Mack the Knife
In a Nutshell
It's really quite creepy what a cheerful song "Mack the Knife" is. After all, the song can pretty much be summed up as a description of the evil deeds of a thief, womanizer, and serial killer. Still, most people hear it and just want to snap their fingers and bob their heads.
The character that "Mack the Knife" introduces, Macheath, is a timeless anti-hero created by German playwrights Bertolt Brecht and Kurt Weill for their 1928 musical masterpiece Die Dreigroschenoper
, known in English as The Threepenny Opera—
a political satire written under an oppressive German regime and eventually banned by the Nazis. But the concept of the anti-hero is a bit confusing: how can we like someone who we know is basically evil? Have you ever been drawn to something or someone even though you knew
it was bad?
Well, you're in luck with "Mack the Knife": fiction is a reasonably safe place to explore our draw toward death and deviousness. Other people thought so too: Bobby Darin's exceedingly sugary and upbeat 1959 version was gory and disturbing, but it topped the charts. Everyone loves a good bad guy, right?
About the Song
||Musician(s)||Bobby Darin (vocals), Richard Wess (orchestra conductor, arrangements)
|Writer(s)||Kurt Weill (music), E. Bertolt Brecht (lyrics), Marc Blitzstein (English translation)|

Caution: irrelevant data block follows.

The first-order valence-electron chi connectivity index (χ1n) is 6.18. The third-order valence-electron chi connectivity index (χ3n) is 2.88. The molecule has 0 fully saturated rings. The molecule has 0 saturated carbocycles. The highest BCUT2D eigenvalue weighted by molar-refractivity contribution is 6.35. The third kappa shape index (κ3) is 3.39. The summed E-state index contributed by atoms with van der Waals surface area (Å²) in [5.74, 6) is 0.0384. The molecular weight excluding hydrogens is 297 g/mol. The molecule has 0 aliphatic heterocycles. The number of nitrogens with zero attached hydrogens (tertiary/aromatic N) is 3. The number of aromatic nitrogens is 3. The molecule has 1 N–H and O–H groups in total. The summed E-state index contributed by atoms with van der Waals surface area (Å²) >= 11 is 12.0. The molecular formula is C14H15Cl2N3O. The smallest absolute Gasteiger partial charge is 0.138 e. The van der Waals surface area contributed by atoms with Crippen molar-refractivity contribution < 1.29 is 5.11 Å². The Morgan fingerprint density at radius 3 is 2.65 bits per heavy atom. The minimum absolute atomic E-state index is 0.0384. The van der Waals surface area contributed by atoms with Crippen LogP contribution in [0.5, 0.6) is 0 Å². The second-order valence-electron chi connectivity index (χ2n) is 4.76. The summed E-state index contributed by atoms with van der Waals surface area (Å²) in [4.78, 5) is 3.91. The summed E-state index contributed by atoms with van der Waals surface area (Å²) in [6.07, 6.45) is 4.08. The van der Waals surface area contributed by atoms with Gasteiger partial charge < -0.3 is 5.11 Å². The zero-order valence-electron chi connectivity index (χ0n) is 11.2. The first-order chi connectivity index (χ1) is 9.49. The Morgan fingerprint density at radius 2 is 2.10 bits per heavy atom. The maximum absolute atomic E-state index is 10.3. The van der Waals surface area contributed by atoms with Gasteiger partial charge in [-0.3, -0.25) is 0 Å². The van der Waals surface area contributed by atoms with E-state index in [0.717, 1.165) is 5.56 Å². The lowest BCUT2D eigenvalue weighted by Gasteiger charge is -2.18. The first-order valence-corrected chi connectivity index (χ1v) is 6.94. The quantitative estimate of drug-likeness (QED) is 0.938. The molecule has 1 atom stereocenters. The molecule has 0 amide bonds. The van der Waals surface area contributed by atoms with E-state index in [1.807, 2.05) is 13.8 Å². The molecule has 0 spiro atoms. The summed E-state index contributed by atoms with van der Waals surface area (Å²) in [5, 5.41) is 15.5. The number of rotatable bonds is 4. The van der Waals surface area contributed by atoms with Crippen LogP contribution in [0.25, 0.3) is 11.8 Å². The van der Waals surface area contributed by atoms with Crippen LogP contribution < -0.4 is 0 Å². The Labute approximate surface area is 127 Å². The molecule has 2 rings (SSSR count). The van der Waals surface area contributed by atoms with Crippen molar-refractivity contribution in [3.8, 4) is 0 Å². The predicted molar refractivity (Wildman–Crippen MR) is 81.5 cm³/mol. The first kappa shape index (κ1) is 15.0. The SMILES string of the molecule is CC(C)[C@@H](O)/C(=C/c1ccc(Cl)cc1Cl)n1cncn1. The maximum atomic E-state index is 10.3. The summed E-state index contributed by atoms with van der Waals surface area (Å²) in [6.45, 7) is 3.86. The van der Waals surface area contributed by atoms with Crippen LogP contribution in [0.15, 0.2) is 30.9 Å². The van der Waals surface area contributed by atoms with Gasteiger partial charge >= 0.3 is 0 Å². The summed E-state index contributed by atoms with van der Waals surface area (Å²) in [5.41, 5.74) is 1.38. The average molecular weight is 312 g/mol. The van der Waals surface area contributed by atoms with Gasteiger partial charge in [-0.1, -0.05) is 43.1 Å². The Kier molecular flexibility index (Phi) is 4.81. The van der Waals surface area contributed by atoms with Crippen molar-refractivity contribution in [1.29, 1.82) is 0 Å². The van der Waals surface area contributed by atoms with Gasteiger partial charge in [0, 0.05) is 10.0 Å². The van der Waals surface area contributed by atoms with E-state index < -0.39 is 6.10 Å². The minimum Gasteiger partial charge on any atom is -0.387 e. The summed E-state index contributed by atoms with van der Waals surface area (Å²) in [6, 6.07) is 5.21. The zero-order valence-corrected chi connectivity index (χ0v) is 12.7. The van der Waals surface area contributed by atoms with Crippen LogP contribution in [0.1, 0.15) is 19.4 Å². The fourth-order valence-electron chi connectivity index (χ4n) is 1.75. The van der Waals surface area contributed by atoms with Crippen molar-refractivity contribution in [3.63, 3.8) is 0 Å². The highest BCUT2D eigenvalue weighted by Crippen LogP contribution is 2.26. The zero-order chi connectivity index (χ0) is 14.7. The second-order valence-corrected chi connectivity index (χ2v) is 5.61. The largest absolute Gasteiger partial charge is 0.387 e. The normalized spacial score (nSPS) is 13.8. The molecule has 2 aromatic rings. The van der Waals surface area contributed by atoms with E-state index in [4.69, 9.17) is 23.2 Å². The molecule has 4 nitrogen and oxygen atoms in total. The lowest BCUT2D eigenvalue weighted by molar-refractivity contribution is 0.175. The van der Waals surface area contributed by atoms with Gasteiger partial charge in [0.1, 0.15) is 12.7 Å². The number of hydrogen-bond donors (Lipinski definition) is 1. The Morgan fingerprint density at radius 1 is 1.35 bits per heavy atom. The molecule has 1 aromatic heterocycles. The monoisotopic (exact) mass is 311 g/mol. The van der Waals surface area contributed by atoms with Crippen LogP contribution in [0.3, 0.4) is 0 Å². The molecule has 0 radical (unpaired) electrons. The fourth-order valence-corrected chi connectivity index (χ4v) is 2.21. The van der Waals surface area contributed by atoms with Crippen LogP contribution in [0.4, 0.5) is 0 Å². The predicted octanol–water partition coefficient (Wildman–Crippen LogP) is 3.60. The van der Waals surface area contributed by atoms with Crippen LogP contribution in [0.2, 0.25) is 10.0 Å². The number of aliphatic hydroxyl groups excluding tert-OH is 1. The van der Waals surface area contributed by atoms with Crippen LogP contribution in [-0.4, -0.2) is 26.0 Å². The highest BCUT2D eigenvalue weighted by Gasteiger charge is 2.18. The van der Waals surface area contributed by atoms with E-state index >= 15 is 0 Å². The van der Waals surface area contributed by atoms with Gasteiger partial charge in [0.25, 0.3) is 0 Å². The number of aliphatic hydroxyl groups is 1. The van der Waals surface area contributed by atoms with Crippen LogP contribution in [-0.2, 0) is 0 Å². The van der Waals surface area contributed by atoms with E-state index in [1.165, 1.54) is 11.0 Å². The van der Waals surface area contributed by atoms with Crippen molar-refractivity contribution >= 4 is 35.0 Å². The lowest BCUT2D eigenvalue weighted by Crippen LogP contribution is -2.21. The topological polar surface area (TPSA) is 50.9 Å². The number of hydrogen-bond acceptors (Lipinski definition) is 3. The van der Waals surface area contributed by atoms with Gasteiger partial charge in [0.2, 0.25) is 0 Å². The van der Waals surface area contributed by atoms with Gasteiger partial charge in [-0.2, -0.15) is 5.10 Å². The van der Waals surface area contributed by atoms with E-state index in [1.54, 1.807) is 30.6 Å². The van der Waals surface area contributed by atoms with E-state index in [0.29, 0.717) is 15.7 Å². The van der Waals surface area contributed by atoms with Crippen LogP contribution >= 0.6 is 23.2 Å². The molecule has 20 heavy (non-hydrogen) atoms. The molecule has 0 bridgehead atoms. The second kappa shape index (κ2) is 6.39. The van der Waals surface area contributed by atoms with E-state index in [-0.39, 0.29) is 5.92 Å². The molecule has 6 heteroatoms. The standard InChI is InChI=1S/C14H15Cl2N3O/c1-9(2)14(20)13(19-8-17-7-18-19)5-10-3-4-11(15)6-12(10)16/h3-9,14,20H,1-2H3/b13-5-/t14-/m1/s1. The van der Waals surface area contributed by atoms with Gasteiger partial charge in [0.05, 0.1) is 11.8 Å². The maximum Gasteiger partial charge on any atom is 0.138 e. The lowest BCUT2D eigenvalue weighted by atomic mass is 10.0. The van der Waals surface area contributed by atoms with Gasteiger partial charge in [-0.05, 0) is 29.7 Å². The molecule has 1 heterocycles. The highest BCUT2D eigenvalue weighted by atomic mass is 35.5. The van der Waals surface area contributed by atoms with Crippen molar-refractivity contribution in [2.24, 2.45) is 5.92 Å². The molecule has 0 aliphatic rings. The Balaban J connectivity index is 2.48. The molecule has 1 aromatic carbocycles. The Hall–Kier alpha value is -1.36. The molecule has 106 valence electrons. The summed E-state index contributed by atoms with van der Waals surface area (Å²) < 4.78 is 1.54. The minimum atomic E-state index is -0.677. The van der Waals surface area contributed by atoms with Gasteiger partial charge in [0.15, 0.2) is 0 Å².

|Producer(s)||Ahmet Ertegun, Nesuhi Ertegun, Jerry Wexler|
Explore the ways this song connects with the world and with other topics on Shmoop
The history of "Mack the Knife" begins long before Brecht and Weill wrote the song in 1928. Their inspiration goes all the way back to 1728, to a British play called The Beggar's Opera
written by John Gay to mock the ruling classes. And Gay had some good precedents for the idea of writing an opera with a violent thief as the protagonist. After all, the Brits had already seen satirical anti-heroes ranging from Shakespeare's Richard III
to John Milton's fabulously dangerous Satan in Paradise Lost
When Brecht and Weill had great success with their German opera in the 1930s, people said it was a great play for the epoch—the pair of socialists successfully satirized serious enemies (like the Nazis, who banned the play in 1933) and made some sharp political points for their time. But a full 30 years later, Bobby Darin's version of "Mack the Knife" became the most popular song in the U.S. And that just seems strange, right? A cheery little serial-killer socialist-opera ditty at the top of the charts? Since when were violence
, and thieves
so important to pop culture
Um, right. Read on to find out how "Mack the Knife" fits into a whole tradition of violent satire
and backwards heroism that's been around since pretty much forever
On the Charts
Darin's version of "Mack the Knife" topped the Billboard charts for 9 weeks in 1959.
"Mack the Knife" won a Grammy in 1959 for Record of the Year. Darin also won the Grammy for Best New Artist.
"Mack the Knife" is the 14th most popular song in Billboard Hot 100 history.
In 2003, the song was ranked #251 on Rolling Stone
's list of the 500 Greatest Songs of All Time.
Bobby Darin was inducted into the Rock And Roll Hall of Fame
Bobby Darin won the Grammy Lifetime Achievement Award in 2010.